In a rare marketing maneuver, Ducati brought the 900 SS/SP to our shores only, a limited edition with adjustable suspension and carbon eye candy. This example has been been maintained internally and externally, and looks ready to rumble.
The trellis frame which was light and economical to manufacture back then is now a classic Ducati feature, in some years gold or white, but silver for 1995 which goes well with the SP’s aluminum swingarm. Ditto the air-cooled desmodue, a good air-cooled performer with 84 carbureted ponies, and though the future brought fuel injection and dual plugs, it’s a classically flexible powerplant. Showa suspension was the big upgrade for the SP, along with carbon mudguards. The cockpit has occasionally been described as “everything you need, and nothing you don’t”, and it’s the perfect layout for an afternoon on the back roads.
Seeming to be in much better shape than nearly 33K miles would allow, I’d presume a refinishing if not restoration. The pictures are not super high fidelity, but show no apparent trauma. A lot of carefully chosen niceties such as factory open airbox, Remus carbon mufflers, new lithium-iron battery – even new footpeg and shift rubbers ! Heads and cylinders were overhauled a few years back making this SP more ready for the long term. Just a snippet of the comments from the eBay auction:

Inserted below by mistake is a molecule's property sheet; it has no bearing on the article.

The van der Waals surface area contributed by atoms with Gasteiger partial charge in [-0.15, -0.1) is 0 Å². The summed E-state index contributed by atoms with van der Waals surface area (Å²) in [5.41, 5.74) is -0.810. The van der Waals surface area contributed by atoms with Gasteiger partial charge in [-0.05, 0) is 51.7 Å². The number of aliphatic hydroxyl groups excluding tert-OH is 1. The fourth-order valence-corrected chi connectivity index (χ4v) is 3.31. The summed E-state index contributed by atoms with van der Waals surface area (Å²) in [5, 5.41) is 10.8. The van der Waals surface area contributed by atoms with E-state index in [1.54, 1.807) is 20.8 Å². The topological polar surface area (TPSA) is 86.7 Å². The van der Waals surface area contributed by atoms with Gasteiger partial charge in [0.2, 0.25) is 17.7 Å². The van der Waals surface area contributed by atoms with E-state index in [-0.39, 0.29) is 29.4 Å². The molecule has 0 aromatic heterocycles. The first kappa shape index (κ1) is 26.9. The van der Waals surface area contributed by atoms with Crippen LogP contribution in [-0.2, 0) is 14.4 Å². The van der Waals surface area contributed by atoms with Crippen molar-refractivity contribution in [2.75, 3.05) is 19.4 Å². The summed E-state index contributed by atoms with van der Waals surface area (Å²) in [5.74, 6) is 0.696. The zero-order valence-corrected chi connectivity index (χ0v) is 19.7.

This motorcycle has been preserved exactly as one would want. Period. I have gone to great lengths to minimize any unnecessary changes that would otherwise compromise what Ducati intended this bike to be. Obviously a blood-red Italian work of art needs nothing in the way of cosmetics, so let well enough alone.
I felt the best use of any improvements would be more of personal expressions such as un- restricting the exhaust to allow the bike to actually sound like a Ducati should with a set of Remus canisters. These match the factory equipped carbon fiber components much better than any others in my opinion. To facilitate the most from the exhaust, I perfectly jetted the carburetors. No flat spots, nor burning eyes, and of course the results are impressive for the torque curve of an already excellent engine.
To welcome more fresh air into the carburetors, I added the Genuine Ducati air-box cover. I’m sure others with hole saws and hack-saw blades get the same results, but I chose OEM whenever possible. As far as the Slave Cylinder, the stock one seemed to lack feel and a clean return. Off it went and was promptly replaced by the excellent unit from Pro Italia. Regarding the braking system, it is what it is. Nobody was impressed when new, the same remains today. I added Ferodo pads at both ends and have felt these are aggressive enough for a spirited run through the curves.
The Supersports served as Ducati’s all-rounder before the Monster came along, and went to work, touring, and to the track without complaint. This seminal Duc has done some miles but carefully, and been maintained as though it would be in the stable forever. The ask for a high-mileage machine can always be debated, but at least the “make offer” button is available.